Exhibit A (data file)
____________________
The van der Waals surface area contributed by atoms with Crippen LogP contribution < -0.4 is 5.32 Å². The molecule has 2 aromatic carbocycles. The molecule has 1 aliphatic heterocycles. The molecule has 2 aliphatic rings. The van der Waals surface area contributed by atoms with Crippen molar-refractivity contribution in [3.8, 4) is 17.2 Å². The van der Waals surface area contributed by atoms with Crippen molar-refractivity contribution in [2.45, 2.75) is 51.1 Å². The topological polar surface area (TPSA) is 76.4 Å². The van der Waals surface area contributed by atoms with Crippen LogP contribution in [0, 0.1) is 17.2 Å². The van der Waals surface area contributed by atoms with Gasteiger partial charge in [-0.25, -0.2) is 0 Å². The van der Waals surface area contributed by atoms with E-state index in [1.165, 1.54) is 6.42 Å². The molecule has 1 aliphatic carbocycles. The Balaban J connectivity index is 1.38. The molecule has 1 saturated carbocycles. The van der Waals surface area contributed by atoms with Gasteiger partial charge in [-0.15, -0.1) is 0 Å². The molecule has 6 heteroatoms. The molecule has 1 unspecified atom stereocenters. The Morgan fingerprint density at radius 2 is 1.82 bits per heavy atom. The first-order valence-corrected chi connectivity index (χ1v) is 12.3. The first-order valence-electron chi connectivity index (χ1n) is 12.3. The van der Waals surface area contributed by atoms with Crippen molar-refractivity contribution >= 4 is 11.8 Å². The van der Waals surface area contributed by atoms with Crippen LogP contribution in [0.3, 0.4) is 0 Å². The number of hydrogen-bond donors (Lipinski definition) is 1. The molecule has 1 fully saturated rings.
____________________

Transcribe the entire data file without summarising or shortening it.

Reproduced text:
The van der Waals surface area contributed by atoms with Crippen LogP contribution < -0.4 is 5.32 Å². The molecule has 2 aromatic carbocycles. The molecule has 1 aliphatic heterocycles. The molecule has 2 aliphatic rings. The van der Waals surface area contributed by atoms with Crippen molar-refractivity contribution in [3.8, 4) is 17.2 Å². The van der Waals surface area contributed by atoms with Crippen molar-refractivity contribution in [2.45, 2.75) is 51.1 Å². The topological polar surface area (TPSA) is 76.4 Å². The van der Waals surface area contributed by atoms with Crippen LogP contribution in [0, 0.1) is 17.2 Å². The van der Waals surface area contributed by atoms with Gasteiger partial charge in [-0.25, -0.2) is 0 Å². The van der Waals surface area contributed by atoms with E-state index in [1.165, 1.54) is 6.42 Å². The molecule has 1 aliphatic carbocycles. The Balaban J connectivity index is 1.38. The molecule has 1 saturated carbocycles. The van der Waals surface area contributed by atoms with Gasteiger partial charge in [-0.15, -0.1) is 0 Å². The molecule has 6 heteroatoms. The molecule has 1 unspecified atom stereocenters. The Morgan fingerprint density at radius 2 is 1.82 bits per heavy atom. The first-order valence-corrected chi connectivity index (χ1v) is 12.3. The first-order valence-electron chi connectivity index (χ1n) is 12.3. The van der Waals surface area contributed by atoms with Crippen molar-refractivity contribution >= 4 is 11.8 Å². The van der Waals surface area contributed by atoms with Crippen LogP contribution in [0.3, 0.4) is 0 Å². The number of hydrogen-bond donors (Lipinski definition) is 1. The molecule has 1 fully saturated rings.